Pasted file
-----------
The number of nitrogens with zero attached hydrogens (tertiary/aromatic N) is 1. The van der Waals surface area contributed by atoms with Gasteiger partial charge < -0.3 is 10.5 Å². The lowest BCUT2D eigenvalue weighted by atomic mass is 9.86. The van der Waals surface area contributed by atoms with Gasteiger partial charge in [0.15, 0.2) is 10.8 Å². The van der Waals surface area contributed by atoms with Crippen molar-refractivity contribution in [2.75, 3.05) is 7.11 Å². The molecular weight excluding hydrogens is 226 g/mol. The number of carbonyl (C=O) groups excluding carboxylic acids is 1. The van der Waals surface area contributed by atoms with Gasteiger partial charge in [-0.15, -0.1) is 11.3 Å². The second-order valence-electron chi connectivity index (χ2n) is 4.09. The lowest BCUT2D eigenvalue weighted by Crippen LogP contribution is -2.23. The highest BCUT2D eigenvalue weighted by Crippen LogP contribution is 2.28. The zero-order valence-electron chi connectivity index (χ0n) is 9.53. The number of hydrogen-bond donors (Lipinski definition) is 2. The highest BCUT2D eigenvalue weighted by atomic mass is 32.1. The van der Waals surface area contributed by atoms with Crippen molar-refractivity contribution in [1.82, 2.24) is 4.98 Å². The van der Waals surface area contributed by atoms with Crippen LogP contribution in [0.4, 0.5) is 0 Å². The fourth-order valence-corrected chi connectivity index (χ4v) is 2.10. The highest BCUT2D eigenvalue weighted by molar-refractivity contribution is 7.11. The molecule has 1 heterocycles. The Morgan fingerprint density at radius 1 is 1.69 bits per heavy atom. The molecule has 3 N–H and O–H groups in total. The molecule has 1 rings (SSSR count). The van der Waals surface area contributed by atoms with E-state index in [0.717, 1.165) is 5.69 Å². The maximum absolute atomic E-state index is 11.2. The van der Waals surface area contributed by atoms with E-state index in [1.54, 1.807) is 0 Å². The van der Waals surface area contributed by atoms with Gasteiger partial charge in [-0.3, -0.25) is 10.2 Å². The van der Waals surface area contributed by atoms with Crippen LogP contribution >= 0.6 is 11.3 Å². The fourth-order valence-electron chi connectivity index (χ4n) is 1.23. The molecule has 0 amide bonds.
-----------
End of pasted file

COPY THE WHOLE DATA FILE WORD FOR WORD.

The number of nitrogens with zero attached hydrogens (tertiary/aromatic N) is 1. The van der Waals surface area contributed by atoms with Gasteiger partial charge < -0.3 is 10.5 Å². The lowest BCUT2D eigenvalue weighted by atomic mass is 9.86. The van der Waals surface area contributed by atoms with Gasteiger partial charge in [0.15, 0.2) is 10.8 Å². The van der Waals surface area contributed by atoms with Crippen molar-refractivity contribution in [2.75, 3.05) is 7.11 Å². The molecular weight excluding hydrogens is 226 g/mol. The number of carbonyl (C=O) groups excluding carboxylic acids is 1. The van der Waals surface area contributed by atoms with Gasteiger partial charge in [-0.15, -0.1) is 11.3 Å². The second-order valence-electron chi connectivity index (χ2n) is 4.09. The lowest BCUT2D eigenvalue weighted by Crippen LogP contribution is -2.23. The highest BCUT2D eigenvalue weighted by Crippen LogP contribution is 2.28. The zero-order valence-electron chi connectivity index (χ0n) is 9.53. The number of hydrogen-bond donors (Lipinski definition) is 2. The highest BCUT2D eigenvalue weighted by atomic mass is 32.1. The van der Waals surface area contributed by atoms with Crippen molar-refractivity contribution in [1.82, 2.24) is 4.98 Å². The van der Waals surface area contributed by atoms with Crippen LogP contribution in [0.4, 0.5) is 0 Å². The fourth-order valence-corrected chi connectivity index (χ4v) is 2.10. The highest BCUT2D eigenvalue weighted by molar-refractivity contribution is 7.11. The molecule has 1 heterocycles. The Morgan fingerprint density at radius 1 is 1.69 bits per heavy atom. The molecule has 3 N–H and O–H groups in total. The molecule has 1 rings (SSSR count). The van der Waals surface area contributed by atoms with E-state index in [0.717, 1.165) is 5.69 Å². The maximum absolute atomic E-state index is 11.2. The van der Waals surface area contributed by atoms with E-state index in [1.54, 1.807) is 0 Å². The van der Waals surface area contributed by atoms with Gasteiger partial charge in [-0.3, -0.25) is 10.2 Å². The van der Waals surface area contributed by atoms with Crippen LogP contribution >= 0.6 is 11.3 Å². The fourth-order valence-electron chi connectivity index (χ4n) is 1.23. The molecule has 0 amide bonds.